Cortical Expression of the Polysialylated Isoform of the Neural Cell Adhesion Molecule on Brain Tissue to Recognize Drug-Related Death: An Exploratory Analysis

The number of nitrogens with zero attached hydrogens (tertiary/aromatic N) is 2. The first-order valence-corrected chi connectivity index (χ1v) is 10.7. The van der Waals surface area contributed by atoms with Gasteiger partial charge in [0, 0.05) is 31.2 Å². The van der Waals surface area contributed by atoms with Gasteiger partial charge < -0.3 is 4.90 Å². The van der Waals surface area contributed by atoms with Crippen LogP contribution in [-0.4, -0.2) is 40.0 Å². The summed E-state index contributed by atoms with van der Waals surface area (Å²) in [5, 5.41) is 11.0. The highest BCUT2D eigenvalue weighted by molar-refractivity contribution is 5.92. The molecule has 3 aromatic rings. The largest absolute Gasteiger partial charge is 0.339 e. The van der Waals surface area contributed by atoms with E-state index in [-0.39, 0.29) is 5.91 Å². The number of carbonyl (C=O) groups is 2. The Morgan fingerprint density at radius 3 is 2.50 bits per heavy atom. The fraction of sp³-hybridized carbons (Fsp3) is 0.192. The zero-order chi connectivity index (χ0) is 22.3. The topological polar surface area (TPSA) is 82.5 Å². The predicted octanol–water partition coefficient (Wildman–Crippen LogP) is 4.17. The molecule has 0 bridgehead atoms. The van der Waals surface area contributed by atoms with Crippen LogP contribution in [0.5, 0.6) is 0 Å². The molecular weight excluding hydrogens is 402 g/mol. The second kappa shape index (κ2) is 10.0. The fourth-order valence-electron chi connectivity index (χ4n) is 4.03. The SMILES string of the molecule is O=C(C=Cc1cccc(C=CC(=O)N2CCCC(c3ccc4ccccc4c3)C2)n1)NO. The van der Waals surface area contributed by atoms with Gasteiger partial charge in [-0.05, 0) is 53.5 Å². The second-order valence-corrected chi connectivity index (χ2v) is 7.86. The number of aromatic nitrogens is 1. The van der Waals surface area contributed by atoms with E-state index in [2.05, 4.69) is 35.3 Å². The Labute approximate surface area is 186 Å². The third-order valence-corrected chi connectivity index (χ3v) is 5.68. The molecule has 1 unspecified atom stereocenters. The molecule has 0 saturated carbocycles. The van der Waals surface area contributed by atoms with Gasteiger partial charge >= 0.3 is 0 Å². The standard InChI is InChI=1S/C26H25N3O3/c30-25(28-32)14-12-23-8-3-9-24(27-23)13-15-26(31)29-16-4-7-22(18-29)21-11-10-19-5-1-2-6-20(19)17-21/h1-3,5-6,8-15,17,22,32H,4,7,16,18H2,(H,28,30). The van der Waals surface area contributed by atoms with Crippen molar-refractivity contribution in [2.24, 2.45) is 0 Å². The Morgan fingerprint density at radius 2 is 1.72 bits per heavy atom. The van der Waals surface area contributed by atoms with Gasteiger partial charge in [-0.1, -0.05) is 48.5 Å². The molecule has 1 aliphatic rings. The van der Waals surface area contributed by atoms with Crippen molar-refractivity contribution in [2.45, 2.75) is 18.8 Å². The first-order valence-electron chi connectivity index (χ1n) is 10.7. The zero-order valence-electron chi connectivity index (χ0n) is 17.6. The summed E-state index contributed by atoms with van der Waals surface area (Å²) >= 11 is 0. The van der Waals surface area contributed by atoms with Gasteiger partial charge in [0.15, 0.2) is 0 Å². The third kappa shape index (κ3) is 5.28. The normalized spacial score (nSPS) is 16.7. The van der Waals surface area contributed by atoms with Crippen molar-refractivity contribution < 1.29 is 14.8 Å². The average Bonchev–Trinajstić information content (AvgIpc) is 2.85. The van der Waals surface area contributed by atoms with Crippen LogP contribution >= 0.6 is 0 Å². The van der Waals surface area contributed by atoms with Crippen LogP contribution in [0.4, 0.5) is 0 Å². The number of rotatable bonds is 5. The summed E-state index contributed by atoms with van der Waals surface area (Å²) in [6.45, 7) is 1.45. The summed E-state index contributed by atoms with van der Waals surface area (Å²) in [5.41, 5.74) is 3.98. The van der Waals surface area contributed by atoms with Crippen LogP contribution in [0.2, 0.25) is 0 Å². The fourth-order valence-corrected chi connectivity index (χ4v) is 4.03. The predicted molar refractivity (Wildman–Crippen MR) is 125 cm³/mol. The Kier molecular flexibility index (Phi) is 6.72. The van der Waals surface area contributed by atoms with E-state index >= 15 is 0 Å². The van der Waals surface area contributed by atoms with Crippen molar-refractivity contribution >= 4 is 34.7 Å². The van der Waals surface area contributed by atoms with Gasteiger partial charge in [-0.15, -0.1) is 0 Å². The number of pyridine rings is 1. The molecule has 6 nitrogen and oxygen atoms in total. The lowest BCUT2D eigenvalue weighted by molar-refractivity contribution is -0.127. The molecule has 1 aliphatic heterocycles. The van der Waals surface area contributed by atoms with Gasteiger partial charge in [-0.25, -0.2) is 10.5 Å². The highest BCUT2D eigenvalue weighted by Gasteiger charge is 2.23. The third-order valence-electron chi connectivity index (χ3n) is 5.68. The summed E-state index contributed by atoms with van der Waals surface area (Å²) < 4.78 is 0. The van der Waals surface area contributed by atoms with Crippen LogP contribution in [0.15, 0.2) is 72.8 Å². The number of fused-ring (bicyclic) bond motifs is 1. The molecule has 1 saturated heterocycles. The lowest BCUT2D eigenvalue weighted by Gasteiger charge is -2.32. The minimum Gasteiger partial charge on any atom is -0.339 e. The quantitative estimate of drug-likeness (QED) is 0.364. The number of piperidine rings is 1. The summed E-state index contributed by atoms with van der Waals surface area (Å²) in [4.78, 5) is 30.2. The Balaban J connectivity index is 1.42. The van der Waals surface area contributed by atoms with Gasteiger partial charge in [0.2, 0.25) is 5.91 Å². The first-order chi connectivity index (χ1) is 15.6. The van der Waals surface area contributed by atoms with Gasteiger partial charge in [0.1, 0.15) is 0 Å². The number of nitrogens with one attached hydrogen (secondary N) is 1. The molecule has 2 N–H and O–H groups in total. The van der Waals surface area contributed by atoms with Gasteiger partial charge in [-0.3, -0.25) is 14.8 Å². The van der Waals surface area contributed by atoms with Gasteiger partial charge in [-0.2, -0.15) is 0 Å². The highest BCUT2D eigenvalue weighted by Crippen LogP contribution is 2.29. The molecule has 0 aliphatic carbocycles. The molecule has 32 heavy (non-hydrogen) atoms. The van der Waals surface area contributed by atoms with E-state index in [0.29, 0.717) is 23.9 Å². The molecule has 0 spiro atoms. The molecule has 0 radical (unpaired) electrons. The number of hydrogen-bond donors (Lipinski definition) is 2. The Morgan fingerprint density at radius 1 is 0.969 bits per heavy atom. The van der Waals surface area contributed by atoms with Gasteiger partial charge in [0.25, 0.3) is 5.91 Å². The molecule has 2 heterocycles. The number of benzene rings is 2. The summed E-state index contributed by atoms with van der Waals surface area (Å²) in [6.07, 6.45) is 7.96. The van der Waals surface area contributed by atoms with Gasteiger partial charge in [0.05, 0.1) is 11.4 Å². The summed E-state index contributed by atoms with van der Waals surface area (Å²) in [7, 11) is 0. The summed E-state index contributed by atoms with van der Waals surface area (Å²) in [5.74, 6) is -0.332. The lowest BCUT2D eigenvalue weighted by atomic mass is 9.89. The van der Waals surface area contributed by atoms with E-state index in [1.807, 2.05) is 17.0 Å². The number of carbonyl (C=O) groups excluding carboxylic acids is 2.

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The polysialylated isoform of the neural cell adhesion molecule (PSA-NCAM) has been shown to be a key player in neuroplastic changes and is expressed in various disorders. We investigated the PSA-NCAM expression on brain cortical tissue in a cohort of drug-related deaths. Brains from 25 drug abusers and 10 control subjects were removed at autopsy, and 2 samples of the right parietal lobe of each case were obtained. The polysialylated isoform of NCAM was evaluated on formalin-fixed and paraffin-embedded tissues. Eleven patients were polydrug abusers; 14 used a single substance. The mechanisms of death were acute respiratory failure (n = 19), cardiorespiratory failure (n = 4), acute heart failure (n = 1), and brain injury (n = 1). Toxicological analyses of blood were available for all cases, and urine and bile analyses for 19 of 25 cases. The polysialylated isoform of NCAM immunoexpression in the neuronal soma and dendritic spines was observed in 18 (72%) of 25 drug abusers and in 2 (20%) of 10 control subjects. Drug abusers were statistically more positive for PSA-NCAM than control subjects (P = 0.0082). The expression of PSA-NCAM in the parietal cortex could be an indicator of brain damage due to drug abuse, and its availability could allow the forensic pathologists to develop rapid and low-cost additional or alternative method to improve detection of drug-related deaths.

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